It was fun just to go to something like this again with my mum. We had a tradition when I was much younger – from about eight or nine years old, that I would go along with her whenever she took part in any agricultural/horticutural workshops and talks. I used to go with her on ‘herb walks’ on Hampstead Heath. From the afternoon until late evening, a group of interested gardeners and herbalists would follow a white bearded expert around the Heath as he identified every herb, and told us about its benefits. I loved it. I don’t know how much I understood at that age, but I relished picking little samples and sticking them in a book along with the name. Through that, and being obsessed with the Flower Fairies, I memorised a huge number of the herbs and wild flowers of England, most of which I can still remember. I still love collecting samples now, especially during my summers travelling in America. It’s so interesting to get to know a country by its plant life. I feel quite ridiculous typing that, but there it is.

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Dial M for Mali

On Wednesday night, Mali took part in his first ever concert at Watford School of Music, where I used to learn violin and where he now learns piano – well, not at the same building. In the past year or so, they’ve moved premises from the old, squeaky staired mansion house where I learnt for 10 years, to a purpose built glass construction, called the Clarendon Muse (but also known as ‘the Ice Cube’).

Mali was really nervous.

It was adorable, but I could also completely sympathise with him. I have been performing a lot lately and for some reason the more I perform, the more nervous I seem to get each time. It’s not the nicest feeling. He was all prepared though. He’d practiced his pieces countless times and new them completely off by heart. The music school had arranged to hold the concert in the beautiful recital hall, complete with a Steinway grand piano, worth about £70,000 (so we were told with pride, by the school’s principal).

One by one, each student got up to perform, most doing an excellent job. The audience was just made up of parents and siblings and assorted recording devices, but the mood was serious – though this was a practice concert, for many students it was their first time performing.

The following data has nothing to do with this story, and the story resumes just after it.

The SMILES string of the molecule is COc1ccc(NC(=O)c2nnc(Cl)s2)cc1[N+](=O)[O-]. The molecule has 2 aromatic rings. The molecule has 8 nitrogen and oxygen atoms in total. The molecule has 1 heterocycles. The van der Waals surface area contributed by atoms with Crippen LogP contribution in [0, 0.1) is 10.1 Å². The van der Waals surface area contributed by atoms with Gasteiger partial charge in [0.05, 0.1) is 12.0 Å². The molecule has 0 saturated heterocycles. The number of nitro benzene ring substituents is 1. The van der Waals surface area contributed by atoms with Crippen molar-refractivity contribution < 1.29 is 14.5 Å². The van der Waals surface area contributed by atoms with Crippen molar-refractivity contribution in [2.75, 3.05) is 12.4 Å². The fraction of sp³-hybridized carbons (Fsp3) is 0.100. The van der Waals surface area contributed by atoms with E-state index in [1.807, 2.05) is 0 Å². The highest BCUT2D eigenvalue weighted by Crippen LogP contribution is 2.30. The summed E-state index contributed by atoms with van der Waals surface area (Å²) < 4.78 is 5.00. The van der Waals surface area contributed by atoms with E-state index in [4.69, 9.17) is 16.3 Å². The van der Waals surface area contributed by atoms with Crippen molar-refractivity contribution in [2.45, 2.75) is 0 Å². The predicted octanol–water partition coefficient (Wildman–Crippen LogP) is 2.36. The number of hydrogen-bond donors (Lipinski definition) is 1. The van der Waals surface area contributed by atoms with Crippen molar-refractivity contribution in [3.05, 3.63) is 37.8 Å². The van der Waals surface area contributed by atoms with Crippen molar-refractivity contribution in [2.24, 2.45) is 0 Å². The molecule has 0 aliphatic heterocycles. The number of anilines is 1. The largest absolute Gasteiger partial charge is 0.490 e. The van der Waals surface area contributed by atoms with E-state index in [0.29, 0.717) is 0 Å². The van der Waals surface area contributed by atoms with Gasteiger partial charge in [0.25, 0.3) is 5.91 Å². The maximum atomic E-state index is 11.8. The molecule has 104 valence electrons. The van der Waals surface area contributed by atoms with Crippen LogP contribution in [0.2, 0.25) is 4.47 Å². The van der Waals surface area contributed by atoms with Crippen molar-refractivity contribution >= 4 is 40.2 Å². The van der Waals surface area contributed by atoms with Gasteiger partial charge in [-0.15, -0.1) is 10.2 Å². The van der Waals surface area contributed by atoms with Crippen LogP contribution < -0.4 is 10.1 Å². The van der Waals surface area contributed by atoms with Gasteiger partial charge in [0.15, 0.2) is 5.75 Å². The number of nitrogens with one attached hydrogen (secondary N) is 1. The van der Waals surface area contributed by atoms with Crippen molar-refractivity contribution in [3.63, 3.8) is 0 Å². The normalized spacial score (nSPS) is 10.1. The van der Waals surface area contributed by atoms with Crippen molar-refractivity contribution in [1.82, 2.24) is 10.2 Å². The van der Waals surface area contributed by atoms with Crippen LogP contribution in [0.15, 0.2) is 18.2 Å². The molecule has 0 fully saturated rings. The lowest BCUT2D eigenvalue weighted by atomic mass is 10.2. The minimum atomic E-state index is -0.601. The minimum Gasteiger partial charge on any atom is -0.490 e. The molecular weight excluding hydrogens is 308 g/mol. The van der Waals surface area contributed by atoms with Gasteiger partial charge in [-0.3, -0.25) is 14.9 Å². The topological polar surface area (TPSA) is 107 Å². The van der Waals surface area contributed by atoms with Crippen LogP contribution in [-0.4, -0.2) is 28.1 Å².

I felt a pride verging on maternal as Mali got up and played his pieces.

Maybe I’m growing more and more sentimental as I get older, but I find myself in a constant state of amazement, seeing how he has grown up and developed. Is this how parents feel? Looking at the face of your child, you see the soft baby you first held, the chattering toddler and the first day of school. All are present simultaneously, and even as you look, changes are taking place. Each day new skills, assimilating new information, forming new ideas, building memories. Buds of ability emerge and blossom into beautiful talents. It’s incredible, not just viewing this from the adult perspective, but also reflecting on you have grown to look on from this mature vantage point, whilst others have watched you from the beginning also, marvelling as you grow and change.

I remember holding him for the very first time, his face screwed and red, squirming with discomfort in my arms. I raced forward in my mind, trying to picture who he would be aged five and aged ten, and we all had fun exclaiming about the fact that ‘When Jahnavi’s twenty, Mali will be ten!’.

Time flies, whether you’re ready or not.

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Jala Dharam

Today the sky is white, trembling with the heavy weight of the water it holds. Puddles rise at the edge of every kerb, turning fallen leaves into sodden piles and catching wavering light, red, amber and green. Trees are washed, trunks slick; faces wet, bent down or only seen in snatches beneath umbrellas. Drops roll down each window: of my quiet bedroom in the early morning darkness, of the train as it speeds through tunnels and underpasses, onto the glass skylight of the classroom as the children sing about baby Jesus and cut coloured card into strips. Time slows down with the clouds that hang low – no telling the hour – just grey light and endless rain.

My mind is elsewhere. Caught somewhere between the dancers I watched yesterday, enacting the pastimes of Sri Hari, until tears rolled – quickly brushed. Somewhere between Goloka Vrindavan and the London Underground. I chant your name quietly to the regular rustle of the morning papers but can’t help getting distracted by the people opposite. The train rolls further and the rain falls still.